It helps to share knowledge. I do my best explaining my conditions and I have found that sharing helps with isolation. It’s easy to withdraw from the world when you don’t feel like you fit into it anymore. I have been working on connecting with others who share similar conditions. It really helps me to know that I am not alone. But even people who don’t share my conditions can still be very understanding and supportive.

I have found that it helps to let others know how you are feeling. It can be difficult to find the right balance because you don’t want to share too much and you don’t want to seem like you’re complaining all the time. This takes constant practice. I find myself venting a lot. But communicating and staying close to others helps me cope.

I have a hard time asking for help or accepting help. I’m trying to get better at that. I realize that some people are very genuine when they ask if you need help with anything like a ride to a doctor appointment. I realize that asking for help is not a sign of weakness. But at the same time I don’t want to be a burden. People are sincere when they extend help and it’s up to me to accept their offer. I’m working on it.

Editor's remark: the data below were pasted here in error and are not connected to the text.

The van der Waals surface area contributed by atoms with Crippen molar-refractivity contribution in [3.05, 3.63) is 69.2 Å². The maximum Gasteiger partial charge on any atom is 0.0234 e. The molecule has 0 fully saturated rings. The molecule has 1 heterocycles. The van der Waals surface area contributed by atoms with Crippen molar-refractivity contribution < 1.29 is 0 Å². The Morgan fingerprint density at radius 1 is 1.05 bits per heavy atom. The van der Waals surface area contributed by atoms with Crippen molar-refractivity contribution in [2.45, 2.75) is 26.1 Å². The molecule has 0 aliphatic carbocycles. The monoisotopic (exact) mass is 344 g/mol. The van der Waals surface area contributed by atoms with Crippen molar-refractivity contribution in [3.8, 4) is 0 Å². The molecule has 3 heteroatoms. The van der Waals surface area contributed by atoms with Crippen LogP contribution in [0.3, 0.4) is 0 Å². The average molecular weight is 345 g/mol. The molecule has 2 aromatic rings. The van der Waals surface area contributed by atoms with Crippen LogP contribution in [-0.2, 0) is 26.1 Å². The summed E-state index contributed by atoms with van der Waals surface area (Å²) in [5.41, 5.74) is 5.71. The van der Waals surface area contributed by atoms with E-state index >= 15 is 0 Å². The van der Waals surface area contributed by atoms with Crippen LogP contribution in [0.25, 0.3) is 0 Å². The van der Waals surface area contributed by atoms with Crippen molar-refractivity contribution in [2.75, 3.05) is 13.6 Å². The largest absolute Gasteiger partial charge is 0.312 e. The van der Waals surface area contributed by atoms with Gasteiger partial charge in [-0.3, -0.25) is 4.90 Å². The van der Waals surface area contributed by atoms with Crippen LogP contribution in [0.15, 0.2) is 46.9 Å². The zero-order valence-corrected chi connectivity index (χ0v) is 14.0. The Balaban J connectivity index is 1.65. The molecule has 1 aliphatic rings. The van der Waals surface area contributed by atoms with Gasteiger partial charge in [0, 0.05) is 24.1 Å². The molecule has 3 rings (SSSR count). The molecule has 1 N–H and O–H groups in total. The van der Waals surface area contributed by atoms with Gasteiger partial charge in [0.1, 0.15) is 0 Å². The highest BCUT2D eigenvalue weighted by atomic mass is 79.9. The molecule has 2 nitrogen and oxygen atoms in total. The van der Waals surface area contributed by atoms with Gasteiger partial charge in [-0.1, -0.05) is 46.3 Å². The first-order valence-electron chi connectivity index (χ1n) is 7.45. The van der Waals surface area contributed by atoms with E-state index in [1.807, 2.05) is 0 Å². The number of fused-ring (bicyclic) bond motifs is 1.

There is always a huge uncertainty of symptoms with me and that makes it hard to plan things. I have to let others know that I may not be able to follow through on my commitments (if I even made them in the first place). Much of the time I try not to make any plans because I never know how I’ll be feeling when the day comes around. I’m constantly having to evaluate the effect activities have on my fatigue and pain. This can make it hard to let others in because it sometimes seems easier to just isolate instead of always canceling and not being able to participate. Why bother, right? This is a bad state of mind to be in and I try not to go there. I try to do what I can.

It’s important to create a support network. In order to do that you have to let people into your world. Even though not all people respond the way you may want them to, try not to take it personally. A full life can only be lived with other people living it with us. I have to remember that I need others and others need me.

Waiting and Waiting…